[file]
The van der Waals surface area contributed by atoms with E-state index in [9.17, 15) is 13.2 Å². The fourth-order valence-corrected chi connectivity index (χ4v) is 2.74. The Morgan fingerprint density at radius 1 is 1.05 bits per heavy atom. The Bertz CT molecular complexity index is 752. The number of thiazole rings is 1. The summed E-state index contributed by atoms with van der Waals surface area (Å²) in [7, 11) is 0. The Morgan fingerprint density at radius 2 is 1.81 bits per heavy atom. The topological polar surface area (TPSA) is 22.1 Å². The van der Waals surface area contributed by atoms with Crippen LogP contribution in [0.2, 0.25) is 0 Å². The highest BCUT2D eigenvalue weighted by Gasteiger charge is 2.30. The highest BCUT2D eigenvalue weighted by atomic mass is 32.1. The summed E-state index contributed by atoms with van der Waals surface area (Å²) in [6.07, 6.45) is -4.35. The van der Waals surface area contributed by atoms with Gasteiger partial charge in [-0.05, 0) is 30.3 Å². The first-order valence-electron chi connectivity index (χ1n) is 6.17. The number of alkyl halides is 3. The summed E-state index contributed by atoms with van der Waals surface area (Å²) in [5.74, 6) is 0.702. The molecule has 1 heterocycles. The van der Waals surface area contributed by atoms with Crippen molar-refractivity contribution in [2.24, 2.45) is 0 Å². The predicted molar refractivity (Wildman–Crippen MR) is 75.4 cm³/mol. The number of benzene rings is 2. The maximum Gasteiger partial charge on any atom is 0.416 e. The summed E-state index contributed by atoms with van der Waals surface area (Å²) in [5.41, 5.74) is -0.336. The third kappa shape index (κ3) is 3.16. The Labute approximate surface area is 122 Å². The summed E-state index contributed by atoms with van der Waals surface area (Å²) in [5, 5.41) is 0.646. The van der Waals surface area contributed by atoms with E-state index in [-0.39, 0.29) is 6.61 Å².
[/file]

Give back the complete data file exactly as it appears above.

The van der Waals surface area contributed by atoms with E-state index in [9.17, 15) is 13.2 Å². The fourth-order valence-corrected chi connectivity index (χ4v) is 2.74. The Morgan fingerprint density at radius 1 is 1.05 bits per heavy atom. The Bertz CT molecular complexity index is 752. The number of thiazole rings is 1. The summed E-state index contributed by atoms with van der Waals surface area (Å²) in [7, 11) is 0. The Morgan fingerprint density at radius 2 is 1.81 bits per heavy atom. The topological polar surface area (TPSA) is 22.1 Å². The van der Waals surface area contributed by atoms with Crippen LogP contribution in [0.2, 0.25) is 0 Å². The highest BCUT2D eigenvalue weighted by Gasteiger charge is 2.30. The highest BCUT2D eigenvalue weighted by atomic mass is 32.1. The summed E-state index contributed by atoms with van der Waals surface area (Å²) in [6.07, 6.45) is -4.35. The van der Waals surface area contributed by atoms with Gasteiger partial charge in [-0.05, 0) is 30.3 Å². The first-order valence-electron chi connectivity index (χ1n) is 6.17. The number of alkyl halides is 3. The summed E-state index contributed by atoms with van der Waals surface area (Å²) in [5.74, 6) is 0.702. The molecule has 1 heterocycles. The van der Waals surface area contributed by atoms with Crippen molar-refractivity contribution in [2.24, 2.45) is 0 Å². The predicted molar refractivity (Wildman–Crippen MR) is 75.4 cm³/mol. The number of benzene rings is 2. The maximum Gasteiger partial charge on any atom is 0.416 e. The summed E-state index contributed by atoms with van der Waals surface area (Å²) in [5.41, 5.74) is -0.336. The third kappa shape index (κ3) is 3.16. The Labute approximate surface area is 122 Å². The summed E-state index contributed by atoms with van der Waals surface area (Å²) in [5, 5.41) is 0.646. The van der Waals surface area contributed by atoms with E-state index in [-0.39, 0.29) is 6.61 Å².